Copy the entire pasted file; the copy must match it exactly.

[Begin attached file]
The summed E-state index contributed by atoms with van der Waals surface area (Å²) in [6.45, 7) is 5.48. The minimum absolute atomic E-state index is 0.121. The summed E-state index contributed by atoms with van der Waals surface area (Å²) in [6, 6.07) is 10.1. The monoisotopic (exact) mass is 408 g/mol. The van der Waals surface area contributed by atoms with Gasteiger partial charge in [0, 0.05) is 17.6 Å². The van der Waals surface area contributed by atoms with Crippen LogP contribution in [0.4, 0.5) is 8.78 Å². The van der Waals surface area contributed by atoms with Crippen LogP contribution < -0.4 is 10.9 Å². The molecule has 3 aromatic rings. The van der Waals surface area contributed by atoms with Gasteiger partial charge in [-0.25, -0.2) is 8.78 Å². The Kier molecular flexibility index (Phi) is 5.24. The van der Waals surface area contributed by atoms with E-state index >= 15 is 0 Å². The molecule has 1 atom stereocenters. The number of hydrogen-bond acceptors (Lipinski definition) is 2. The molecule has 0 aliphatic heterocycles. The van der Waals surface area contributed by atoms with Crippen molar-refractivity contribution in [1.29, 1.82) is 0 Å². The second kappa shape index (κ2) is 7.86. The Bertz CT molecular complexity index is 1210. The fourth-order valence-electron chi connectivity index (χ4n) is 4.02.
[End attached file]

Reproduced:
The summed E-state index contributed by atoms with van der Waals surface area (Å²) in [6.45, 7) is 5.48. The minimum absolute atomic E-state index is 0.121. The summed E-state index contributed by atoms with van der Waals surface area (Å²) in [6, 6.07) is 10.1. The monoisotopic (exact) mass is 408 g/mol. The van der Waals surface area contributed by atoms with Gasteiger partial charge in [0, 0.05) is 17.6 Å². The van der Waals surface area contributed by atoms with Crippen LogP contribution in [0.4, 0.5) is 8.78 Å². The van der Waals surface area contributed by atoms with Crippen LogP contribution < -0.4 is 10.9 Å². The molecule has 3 aromatic rings. The van der Waals surface area contributed by atoms with Gasteiger partial charge in [-0.25, -0.2) is 8.78 Å². The Kier molecular flexibility index (Phi) is 5.24. The van der Waals surface area contributed by atoms with E-state index >= 15 is 0 Å². The molecule has 1 atom stereocenters. The number of hydrogen-bond acceptors (Lipinski definition) is 2. The molecule has 0 aliphatic heterocycles. The van der Waals surface area contributed by atoms with Crippen molar-refractivity contribution in [1.29, 1.82) is 0 Å². The second kappa shape index (κ2) is 7.86. The Bertz CT molecular complexity index is 1210. The fourth-order valence-electron chi connectivity index (χ4n) is 4.02.